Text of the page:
Employers with established wellness programs that collect health information or require a medical exam can no longer rely on EEOC regulations to claim that incentives under their wellness programs are voluntary. The EEOC recently published a final rule vacating prior rules that allowed employers to offer significant financial incentives to workers who participate in wellness programs.
The EEOC began its wellness program regulations in 2016 with rules ostensibly under the Americans with Disabilities Act (ADA) and the Genetic Information Nondiscrimination Act (GINA). ADA and GINA rules required employers sponsoring such programs that either collect health information or require a medical exam to satisfy certain requirements. Chief among those EEOC requirements was the limitation of incentives of no more than 30% of the cost of health coverage. That, according to the EEOC, allowed the wellness program to qualify as a “voluntary” health program.
A challenge brought by AARP alleged that the EEOC failed in its regulations to demonstrate how offering employees discounts of up to 30%, or imposing penalties of up to 30% on those who did not comply, made the programs truly voluntary. A U.S. District Court Judge agreed with the AARP. The Court held that the wellness programs rules pertaining to the 30% incentive would be vacated effective January 1, 2019. The EEOC initially indicated it would issue new guidance. However, no such new guidance was issued. Instead, the EEOC late last month formally rescinded its prior regulations without more.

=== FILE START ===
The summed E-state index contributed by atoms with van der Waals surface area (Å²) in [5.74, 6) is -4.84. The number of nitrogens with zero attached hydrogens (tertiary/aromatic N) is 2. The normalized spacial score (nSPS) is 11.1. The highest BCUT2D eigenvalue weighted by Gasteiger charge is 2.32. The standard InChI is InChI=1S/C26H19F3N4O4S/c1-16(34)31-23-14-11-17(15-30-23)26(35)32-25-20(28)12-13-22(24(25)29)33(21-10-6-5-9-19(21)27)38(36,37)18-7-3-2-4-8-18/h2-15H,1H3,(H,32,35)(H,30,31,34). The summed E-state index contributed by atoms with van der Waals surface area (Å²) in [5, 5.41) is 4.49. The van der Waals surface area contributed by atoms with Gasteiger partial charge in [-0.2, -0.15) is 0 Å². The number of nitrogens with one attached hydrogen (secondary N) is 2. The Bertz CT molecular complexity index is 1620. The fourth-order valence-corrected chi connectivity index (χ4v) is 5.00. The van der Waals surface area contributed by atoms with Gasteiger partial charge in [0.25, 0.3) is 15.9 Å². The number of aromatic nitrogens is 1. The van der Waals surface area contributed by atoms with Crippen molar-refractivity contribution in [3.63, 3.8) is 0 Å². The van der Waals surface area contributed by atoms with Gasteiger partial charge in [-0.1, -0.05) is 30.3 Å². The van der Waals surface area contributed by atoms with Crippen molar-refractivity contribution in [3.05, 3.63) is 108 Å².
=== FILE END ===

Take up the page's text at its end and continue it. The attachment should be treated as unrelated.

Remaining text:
Some employers may choose to eliminate these incentives to avoid employee or other challenges, at least until further guidance is issued. Those employers choosing to maintain the incentives pending further guidance should continue to keep watch for future developments from the EEOC or in the courts.
Employers should also keep in mind that, despite the rescission of the EEOC’s incentive rules, there are other ADA and GINA wellness program rules that remain in effect. The ACA/HIPAA wellness program rules, for instance, remain in effect and provide separate rules regarding incentives.